yes please

This book was all over the internet when it first came out and had been on my reading list for a while. Fortunately I found it at a thrift shop over the summer because my library seemed to always be out.Ā I ended up reading Yes Please a couple months ago and after letting it sit for a while I decided it was worthy of a book review, and here we are šŸ™‚

I’m super into memoirs right now, particularly those written by strong women, which is why Yes Please made its way on to my reading list. That, and because Amy Poehler is pretty hilarious.Ā I like that her writing style is very conversational, but at times it was also all over the place (or at least that’s how it felt to me).

So, to start, yes, this book is pretty funny. It’s kind of like if you were hanging with Amy and she was telling you stories from her life. Which would be a totally awesome experience! But since that’s not likely to happen, this book is pretty much the next best thing.

The first chapter starts with her childhood; Amy grew up in a ranch house in Boston, her parents were teachers and as she puts it they were lower-middle class. I always love reading stories about extraordinary people who have had a rather ordinary start in life. I don’t really give a damn about people who started off with rich or famous parents and made a name for themselves because I can’t relate and it doesn’t inspire me. But the way Amy describes her childhood in her book is pretty normal, you know. And she worked really hard to get to where she is now and that’s awesome.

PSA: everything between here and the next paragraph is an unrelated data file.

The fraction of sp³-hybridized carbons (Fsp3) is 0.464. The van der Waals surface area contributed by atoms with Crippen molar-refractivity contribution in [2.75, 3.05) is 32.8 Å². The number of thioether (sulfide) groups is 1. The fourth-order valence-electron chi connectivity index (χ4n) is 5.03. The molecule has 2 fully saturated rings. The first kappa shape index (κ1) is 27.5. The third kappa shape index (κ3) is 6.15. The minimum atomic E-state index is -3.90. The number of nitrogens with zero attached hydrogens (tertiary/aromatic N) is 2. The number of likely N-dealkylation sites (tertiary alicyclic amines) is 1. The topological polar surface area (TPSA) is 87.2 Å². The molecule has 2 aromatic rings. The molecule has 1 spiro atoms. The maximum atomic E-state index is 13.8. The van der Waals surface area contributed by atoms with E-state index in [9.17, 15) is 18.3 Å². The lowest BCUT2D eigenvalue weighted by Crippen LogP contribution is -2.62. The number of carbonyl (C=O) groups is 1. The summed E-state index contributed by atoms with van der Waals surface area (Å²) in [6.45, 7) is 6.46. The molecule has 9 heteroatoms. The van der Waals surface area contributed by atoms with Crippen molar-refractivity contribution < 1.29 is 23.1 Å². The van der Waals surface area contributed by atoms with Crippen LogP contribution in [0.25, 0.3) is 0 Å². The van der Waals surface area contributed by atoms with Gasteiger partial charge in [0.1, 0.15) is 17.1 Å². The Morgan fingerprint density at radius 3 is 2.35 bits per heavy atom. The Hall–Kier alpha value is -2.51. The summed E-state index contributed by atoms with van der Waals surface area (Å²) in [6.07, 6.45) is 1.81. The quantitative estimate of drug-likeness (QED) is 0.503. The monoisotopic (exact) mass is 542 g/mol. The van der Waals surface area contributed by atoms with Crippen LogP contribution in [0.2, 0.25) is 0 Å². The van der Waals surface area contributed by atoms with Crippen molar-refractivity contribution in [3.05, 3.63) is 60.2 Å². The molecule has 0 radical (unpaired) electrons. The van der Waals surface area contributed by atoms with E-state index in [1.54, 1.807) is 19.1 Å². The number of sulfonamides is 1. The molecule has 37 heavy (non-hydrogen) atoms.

Throughout the book she talks a lot about improv and her career in comedy, but that’s because it’s a big part of life, der, and the reason so many of us adore her. Since I’m a fan of her work, and she knows a lot of really cool people, it was fun to read about what it’s like to work on Saturday Night Live, how she got her start in comedy and how she met Tina Fey.


My favourite part of this book though are all of the self-empowering messages Amy shared. You could easily write a dozen mantras or powerful quotes using her words from this book, so if you enjoy that kind of thing you’ll love reading Yes Please.

A few quotes I really enjoyed include:

  • “That is the motto women should constantly repeat over and over again. Good for her, not for me.” (OMG YESSS!)
  • “I think we should stop asking people in their twenties what they want to do and start asking them what they don’t want to do.” (As someone in their 20s, I could not agree more!)
  • “A lot of people do’t know I am always thisfuckingclose to doing some crazy shit.” (Pretty much!)
  • “It can be hard, this life. Beautiful, too.” (Story of my life, for sure.)

For more great quotes from this book go here.

Or if you’re interested in purchasing yourself a copy you can go Yes Please.

Next on my reading list is Inside Out by Anastasia Amour. I bought it a while back but right now feels like the perfect time to start it as I start making healthier lifestyle choices. To see more of what’s on my reading list be my friend on Goodreads!

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  1. Yes Please! has been on my reading list for a while now too. I love Amy Pohler, I think she’s hilarious but I don’t usually read humor. I do enjoy autobiographies though, f.e. I’ve read many by musicians, but there my problem was often that they talk a lot about music and it can get really technical so that I can’t follow, or they just list people I don’t know, so I’m not sure if Yes Please! would be too difficult for me because I don’t know much about improv or Saturday Night Live?

    • Reply

      I really don’t know anything about improv or SNL really either. I don’t even watch it very often. I find her stories are less about the process of improv and SNL and more about her life at that time, which I liked šŸ™‚

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